The most prestigious contemporary visual art exhibition in the world, Venice Biennale, is hosting a Nigeria pavilion in its 57th edition. Check out some of the Nigerian pieces on display.
The Venice Biennale, the most prestigious contemporary visual art exhibition in the world, in its 57th edition is hosting a Nigeria pavilion, for the first time ever and Nigeria is heavily represented at the Venice Biennale art exhibition by three of the country's talented artist, Victor Ehikhamenor, Peju Alatise, and performance artist, Qudus Onikeku. This is why you need to see the exhibitions. I mean, where else wound you rather be?
The exhibition theme "How about Now", reflects on the question of Now.
For the Venice Biennale, Victor Ehikhamenor has written a book of memory, "The Biography of the Forgotten." Only this time the pages are on canvas, bronze heads and mirrors. In this work, Ehikhamenor retells artistic history as should have been. Previously the story has been altered by hunters; colonial marauders, as the artist puts them. Victor Ehikhamenor remembers the classicists, Benin bronze casters, their work as ancient as time itself. Colonial history marked their work as primitive yet some of their most exquisite creations were stolen from the Benin Empire and scattered across the world. Who steals what has no value?
Ehikhamenor remembers the modernists, pioneers of a new era of art in Nigeria, founder of art schools, teachers, trailblazers who helped pave the way for what exists now. Ehikhamenor then acknowledges his contemporaries, of now, of today who have been following the guiding light of those who came before and without whom they would be lost. Ehikhamenor urges us from NOW and always to keep vigil, calls us to the duty of remembering.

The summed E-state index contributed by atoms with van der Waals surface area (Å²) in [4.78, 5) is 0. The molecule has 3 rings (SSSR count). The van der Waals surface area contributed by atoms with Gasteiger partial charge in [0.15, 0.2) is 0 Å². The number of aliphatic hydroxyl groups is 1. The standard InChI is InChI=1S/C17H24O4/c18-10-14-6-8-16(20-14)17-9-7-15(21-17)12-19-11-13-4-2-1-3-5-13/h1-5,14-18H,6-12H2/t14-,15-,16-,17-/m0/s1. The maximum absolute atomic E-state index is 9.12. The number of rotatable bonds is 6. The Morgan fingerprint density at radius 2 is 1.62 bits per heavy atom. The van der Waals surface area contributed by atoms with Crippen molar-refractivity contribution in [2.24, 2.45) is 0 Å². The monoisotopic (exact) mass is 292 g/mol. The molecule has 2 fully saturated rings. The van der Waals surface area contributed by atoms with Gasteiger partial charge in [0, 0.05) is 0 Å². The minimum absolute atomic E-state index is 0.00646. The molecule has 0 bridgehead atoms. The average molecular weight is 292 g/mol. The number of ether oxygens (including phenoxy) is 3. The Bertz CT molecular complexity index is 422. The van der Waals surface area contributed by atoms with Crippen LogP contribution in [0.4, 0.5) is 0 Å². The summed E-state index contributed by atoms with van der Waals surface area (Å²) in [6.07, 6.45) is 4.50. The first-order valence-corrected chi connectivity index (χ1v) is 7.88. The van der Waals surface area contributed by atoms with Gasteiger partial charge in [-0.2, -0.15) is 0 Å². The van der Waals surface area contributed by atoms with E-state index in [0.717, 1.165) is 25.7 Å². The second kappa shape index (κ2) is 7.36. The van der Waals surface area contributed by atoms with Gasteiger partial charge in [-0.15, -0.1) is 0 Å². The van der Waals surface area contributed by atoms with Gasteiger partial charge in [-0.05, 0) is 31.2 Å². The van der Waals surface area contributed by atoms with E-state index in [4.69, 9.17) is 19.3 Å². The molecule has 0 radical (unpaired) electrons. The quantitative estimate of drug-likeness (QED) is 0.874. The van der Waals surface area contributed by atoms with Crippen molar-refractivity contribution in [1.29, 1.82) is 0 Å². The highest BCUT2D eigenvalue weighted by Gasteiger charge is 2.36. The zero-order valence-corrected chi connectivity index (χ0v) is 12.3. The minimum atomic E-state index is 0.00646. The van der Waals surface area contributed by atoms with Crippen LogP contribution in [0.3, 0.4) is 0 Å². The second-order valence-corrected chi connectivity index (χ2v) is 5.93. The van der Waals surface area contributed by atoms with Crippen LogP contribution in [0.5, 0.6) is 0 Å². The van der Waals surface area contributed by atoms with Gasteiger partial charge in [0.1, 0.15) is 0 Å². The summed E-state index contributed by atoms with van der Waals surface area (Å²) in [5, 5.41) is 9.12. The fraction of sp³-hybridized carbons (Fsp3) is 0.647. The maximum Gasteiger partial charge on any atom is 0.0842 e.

Alatise's work, "Flying Girls", imagines a painfully urgent alternate world for the girl child. In recent times, she has come under attack and this is by no means, an exaggeration. Laws have been preserved allowing female children to be married off. Over 200 Chibok girls were stolen from their families, their education and chances of a future by a terrorist group, Boko Haram. Nearly on a weekly basis, clickbait headlines tell of female babies, girls being raped; their worth calculated in pleasures they can offer the man.
Alatise calls attention to these and more in what is likely to be a seminal work: Flying Girls. As if to, unfortunately, make her point, when the installation was being prepared to be shipped, the men who came to carry out the work immediately sexualized the girls. Alatise shared that they pinched their breasts and bottoms, discussing which ones were ready for marriage or the taking. The girls are no more than nine years old.
Onikeku on his part is involved in the Yoruba spirituality which to him "carefully outlines the significance of the self, of altering, of the commune, and of the divine, in its imagination of the role of aesthetics, beauty and art."
"My role as a dancer is to look for ways to not only go through my journey but to also trigger the body memory of my audience. As a colonised people, we have lost track of many things. What's the role of my lineage in the story of Nigeria for example? If you stay with the official narrative, how do you trace back all the way to a space where you can rewrite precolonial memory?"
So basically, your stay in Venice isn't complete without exploring the beauty of art at the Nigeria pavilion in Venice Biennale exhibition.